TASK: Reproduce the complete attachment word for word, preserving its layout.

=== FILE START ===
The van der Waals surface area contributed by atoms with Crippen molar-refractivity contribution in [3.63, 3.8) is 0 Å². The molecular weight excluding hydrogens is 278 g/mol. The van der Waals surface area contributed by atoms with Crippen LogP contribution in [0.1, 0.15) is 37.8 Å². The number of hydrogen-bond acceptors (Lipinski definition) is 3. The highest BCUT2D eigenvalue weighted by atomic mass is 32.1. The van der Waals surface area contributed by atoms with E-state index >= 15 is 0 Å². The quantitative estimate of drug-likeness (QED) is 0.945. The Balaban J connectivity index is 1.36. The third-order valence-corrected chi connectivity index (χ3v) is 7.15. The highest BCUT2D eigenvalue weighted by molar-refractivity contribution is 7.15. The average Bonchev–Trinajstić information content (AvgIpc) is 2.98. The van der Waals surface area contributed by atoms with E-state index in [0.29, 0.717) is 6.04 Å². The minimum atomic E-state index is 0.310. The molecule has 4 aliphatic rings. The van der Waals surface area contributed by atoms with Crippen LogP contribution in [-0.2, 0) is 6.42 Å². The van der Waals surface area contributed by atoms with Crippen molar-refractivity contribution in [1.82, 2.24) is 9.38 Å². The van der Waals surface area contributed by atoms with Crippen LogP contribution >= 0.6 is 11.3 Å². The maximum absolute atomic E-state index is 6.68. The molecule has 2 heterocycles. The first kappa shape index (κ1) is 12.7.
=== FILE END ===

The van der Waals surface area contributed by atoms with Crippen molar-refractivity contribution in [3.63, 3.8) is 0 Å². The molecular weight excluding hydrogens is 278 g/mol. The van der Waals surface area contributed by atoms with Crippen LogP contribution in [0.1, 0.15) is 37.8 Å². The number of hydrogen-bond acceptors (Lipinski definition) is 3. The highest BCUT2D eigenvalue weighted by atomic mass is 32.1. The van der Waals surface area contributed by atoms with E-state index >= 15 is 0 Å². The quantitative estimate of drug-likeness (QED) is 0.945. The Balaban J connectivity index is 1.36. The third-order valence-corrected chi connectivity index (χ3v) is 7.15. The highest BCUT2D eigenvalue weighted by molar-refractivity contribution is 7.15. The average Bonchev–Trinajstić information content (AvgIpc) is 2.98. The van der Waals surface area contributed by atoms with E-state index in [0.29, 0.717) is 6.04 Å². The minimum atomic E-state index is 0.310. The molecule has 4 aliphatic rings. The van der Waals surface area contributed by atoms with Crippen LogP contribution in [-0.2, 0) is 6.42 Å². The van der Waals surface area contributed by atoms with Crippen molar-refractivity contribution in [1.82, 2.24) is 9.38 Å². The van der Waals surface area contributed by atoms with Crippen LogP contribution >= 0.6 is 11.3 Å². The maximum absolute atomic E-state index is 6.68. The molecule has 2 heterocycles. The first kappa shape index (κ1) is 12.7.